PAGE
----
All residential and industrial units have energy meters that show energy consumed by the users. But the power (watts) is not shown by these meters, except by some new models.
During measurement, all energy meters flash an LED at a predetermined rate that is called impulse rate. The common flash rates are 6,400 impulses/kWh, 3,200 impulses/kWh, etc. By using the flash rate and some math, the power can also be calculated.
Presented here is a circuit to calculate the power consumed with the help of pulsing LED light of the energy meter and show it.
Circuit and working
The circuit diagram of the optical wattmeter is shown in Fig. 1. The circuit includes Arduino Nano board (Board1), 16×2 LCD display LCD1, NPN transistor BC547 (T1), and photo-transistor L14F1 (T2).
Whenever the energy meter’s LED light falls on photo-transistor T2, it conducts, thereby activating transistor T1. The pulse available at collector of T1 is given to first interrupt pin (pin D2) of the Arduino board. The Arduino calculates the power consumed in watts with the help of software, which is updated to the LCD display simultaneously.
Arduino IDE is used to compile and upload program OpticalWattmeter.ino to the Arduino Nano board. Select the correct board from Board->Tools menu in Arduino IDE, select COM port and upload the program through the standard USB port in computer.
Note. There may be deviation in the wattage readings due to the use of millis library. If more accurate result is needed, use an ATmega328 chip with external crystal instead of resonator in the Arduino board and use the inbuilt hardware timer.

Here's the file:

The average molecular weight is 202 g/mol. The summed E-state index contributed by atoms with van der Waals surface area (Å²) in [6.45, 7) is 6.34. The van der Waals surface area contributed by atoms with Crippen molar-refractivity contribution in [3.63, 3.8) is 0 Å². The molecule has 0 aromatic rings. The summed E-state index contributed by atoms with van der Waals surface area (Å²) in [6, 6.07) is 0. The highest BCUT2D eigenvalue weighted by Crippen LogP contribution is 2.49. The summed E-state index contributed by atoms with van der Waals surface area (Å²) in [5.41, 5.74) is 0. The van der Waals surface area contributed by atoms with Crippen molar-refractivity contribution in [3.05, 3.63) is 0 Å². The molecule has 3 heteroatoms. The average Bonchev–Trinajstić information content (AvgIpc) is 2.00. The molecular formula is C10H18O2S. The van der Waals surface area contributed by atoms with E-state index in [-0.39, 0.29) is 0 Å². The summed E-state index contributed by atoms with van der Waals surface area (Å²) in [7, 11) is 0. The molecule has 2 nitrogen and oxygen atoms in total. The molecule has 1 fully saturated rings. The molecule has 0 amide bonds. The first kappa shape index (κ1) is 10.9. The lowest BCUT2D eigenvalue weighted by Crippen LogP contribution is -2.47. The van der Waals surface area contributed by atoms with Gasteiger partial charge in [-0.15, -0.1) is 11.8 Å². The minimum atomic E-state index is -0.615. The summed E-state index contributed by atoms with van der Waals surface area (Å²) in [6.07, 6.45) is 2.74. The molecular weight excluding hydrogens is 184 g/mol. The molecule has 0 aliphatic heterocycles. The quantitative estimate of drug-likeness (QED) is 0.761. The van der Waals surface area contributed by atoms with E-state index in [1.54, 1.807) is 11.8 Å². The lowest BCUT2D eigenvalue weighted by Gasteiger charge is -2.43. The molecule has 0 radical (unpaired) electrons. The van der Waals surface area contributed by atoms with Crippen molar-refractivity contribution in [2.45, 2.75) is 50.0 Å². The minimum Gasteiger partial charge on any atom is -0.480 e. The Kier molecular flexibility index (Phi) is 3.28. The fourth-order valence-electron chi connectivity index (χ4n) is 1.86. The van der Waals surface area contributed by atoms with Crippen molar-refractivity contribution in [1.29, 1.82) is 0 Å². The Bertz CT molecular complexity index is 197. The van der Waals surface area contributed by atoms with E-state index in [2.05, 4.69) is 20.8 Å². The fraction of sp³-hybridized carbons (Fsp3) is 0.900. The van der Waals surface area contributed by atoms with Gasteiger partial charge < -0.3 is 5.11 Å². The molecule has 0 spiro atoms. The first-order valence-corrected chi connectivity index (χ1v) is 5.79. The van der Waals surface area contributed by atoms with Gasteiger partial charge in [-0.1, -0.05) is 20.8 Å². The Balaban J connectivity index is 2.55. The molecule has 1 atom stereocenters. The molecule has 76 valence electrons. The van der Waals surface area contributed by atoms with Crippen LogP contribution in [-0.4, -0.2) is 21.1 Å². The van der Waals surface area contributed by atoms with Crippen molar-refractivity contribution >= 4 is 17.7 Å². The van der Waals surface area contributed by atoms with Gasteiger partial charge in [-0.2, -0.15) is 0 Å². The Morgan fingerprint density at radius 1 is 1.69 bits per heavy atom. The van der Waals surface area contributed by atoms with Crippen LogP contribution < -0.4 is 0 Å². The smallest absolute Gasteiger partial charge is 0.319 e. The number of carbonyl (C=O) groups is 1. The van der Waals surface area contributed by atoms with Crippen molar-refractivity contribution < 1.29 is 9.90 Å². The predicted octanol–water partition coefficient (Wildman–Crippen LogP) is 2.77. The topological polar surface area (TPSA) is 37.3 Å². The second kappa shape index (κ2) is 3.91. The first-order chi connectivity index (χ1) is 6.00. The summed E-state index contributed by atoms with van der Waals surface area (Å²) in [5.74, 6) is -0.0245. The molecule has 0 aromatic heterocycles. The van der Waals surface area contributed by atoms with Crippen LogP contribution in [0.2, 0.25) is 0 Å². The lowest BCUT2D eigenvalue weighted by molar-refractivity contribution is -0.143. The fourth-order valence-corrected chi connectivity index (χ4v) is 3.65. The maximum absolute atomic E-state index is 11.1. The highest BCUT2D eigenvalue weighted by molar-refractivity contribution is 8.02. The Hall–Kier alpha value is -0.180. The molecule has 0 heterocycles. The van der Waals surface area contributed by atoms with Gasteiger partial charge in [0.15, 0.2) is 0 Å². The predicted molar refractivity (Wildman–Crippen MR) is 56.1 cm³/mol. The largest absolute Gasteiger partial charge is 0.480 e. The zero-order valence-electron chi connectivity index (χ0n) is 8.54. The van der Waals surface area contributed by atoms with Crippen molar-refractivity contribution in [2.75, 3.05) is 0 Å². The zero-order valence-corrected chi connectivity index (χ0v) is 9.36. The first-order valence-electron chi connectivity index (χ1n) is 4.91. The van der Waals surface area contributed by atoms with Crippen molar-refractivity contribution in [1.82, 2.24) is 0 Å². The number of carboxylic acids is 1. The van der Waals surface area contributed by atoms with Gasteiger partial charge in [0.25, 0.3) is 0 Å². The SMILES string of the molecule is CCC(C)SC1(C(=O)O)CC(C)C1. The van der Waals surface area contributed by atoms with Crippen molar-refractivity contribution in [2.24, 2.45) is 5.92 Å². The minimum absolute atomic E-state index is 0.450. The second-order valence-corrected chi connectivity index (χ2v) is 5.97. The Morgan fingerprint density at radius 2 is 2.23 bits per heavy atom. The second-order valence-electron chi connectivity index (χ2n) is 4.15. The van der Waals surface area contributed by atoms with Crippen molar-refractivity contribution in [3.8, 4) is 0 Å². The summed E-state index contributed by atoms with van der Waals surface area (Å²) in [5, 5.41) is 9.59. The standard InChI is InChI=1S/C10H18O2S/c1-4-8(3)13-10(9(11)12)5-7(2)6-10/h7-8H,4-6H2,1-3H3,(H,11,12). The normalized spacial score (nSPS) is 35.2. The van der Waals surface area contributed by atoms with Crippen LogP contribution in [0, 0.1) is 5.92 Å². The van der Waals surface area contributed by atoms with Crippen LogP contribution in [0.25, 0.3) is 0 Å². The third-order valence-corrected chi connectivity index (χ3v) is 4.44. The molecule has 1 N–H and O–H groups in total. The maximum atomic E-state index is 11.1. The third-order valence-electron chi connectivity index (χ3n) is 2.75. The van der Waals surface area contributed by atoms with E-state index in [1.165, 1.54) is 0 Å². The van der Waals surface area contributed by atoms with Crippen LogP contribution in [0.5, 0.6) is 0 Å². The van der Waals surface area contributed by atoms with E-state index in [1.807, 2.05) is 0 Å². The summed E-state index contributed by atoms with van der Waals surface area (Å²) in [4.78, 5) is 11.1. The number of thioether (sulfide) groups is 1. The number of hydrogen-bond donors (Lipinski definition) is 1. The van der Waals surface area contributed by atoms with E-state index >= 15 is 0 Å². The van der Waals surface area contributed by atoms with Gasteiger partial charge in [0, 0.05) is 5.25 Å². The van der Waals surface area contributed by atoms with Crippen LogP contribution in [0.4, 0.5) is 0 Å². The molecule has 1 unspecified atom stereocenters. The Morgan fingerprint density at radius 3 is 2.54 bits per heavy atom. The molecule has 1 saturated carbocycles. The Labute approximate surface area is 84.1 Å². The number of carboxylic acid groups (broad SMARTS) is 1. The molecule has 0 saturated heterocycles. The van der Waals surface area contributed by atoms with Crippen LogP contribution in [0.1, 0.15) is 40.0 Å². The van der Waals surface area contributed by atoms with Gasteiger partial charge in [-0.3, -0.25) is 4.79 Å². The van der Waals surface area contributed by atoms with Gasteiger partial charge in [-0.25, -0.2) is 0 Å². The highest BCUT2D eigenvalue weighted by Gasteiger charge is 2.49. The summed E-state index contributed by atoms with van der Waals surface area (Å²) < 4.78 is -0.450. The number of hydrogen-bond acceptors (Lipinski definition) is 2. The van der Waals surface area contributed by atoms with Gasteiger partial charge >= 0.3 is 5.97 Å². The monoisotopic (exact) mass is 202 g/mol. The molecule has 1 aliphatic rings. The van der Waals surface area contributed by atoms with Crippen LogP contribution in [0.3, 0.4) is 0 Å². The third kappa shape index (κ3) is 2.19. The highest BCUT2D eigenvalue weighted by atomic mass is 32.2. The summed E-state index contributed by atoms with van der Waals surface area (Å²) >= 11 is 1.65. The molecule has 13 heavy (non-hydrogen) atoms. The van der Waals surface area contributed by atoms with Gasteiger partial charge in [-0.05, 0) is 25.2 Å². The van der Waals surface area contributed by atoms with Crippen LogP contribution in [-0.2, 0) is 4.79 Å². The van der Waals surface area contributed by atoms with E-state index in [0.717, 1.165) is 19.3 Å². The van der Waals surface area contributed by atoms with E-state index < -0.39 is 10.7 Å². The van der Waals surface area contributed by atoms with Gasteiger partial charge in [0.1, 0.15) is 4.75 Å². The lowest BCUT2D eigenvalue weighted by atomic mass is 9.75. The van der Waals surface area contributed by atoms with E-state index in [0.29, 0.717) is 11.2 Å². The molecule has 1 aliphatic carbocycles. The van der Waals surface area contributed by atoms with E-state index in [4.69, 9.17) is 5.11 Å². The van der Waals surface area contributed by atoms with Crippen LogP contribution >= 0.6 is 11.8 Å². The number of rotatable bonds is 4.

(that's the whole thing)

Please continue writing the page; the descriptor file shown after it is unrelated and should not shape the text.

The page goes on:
Download Source Code
Construction and testing
An actual-size PCB for optical wattmeter is shown in Fig. 2 and its component layout in Fig. 3. After assembling the circuit on PCB, enclose it in a suitable plastic box.
Download PCB and Component Layout PDFs: click here
Before mounting the Arduino on PCB, do not forget to upload the program on Arduino Nano board. Install photo-transistor L14F1 on the front panel such that it can capture the blinking LED light from energy meter.
This circuit is developed for the energy meter having 6400 impulses/kWh. This can be changed in the program.
This circuit works on single phase supply only. Due to the low count of components, the circuit can be modified with a small OLED display and fitted into an enclosure like that of a non-contact thermometer (Fig. 5).
A. Samiuddhin, a circuit designer, is B.Tech in electrical and electronics engineering. His interests include LED lighting, power electronics, microcontrollers, and Arduino programming.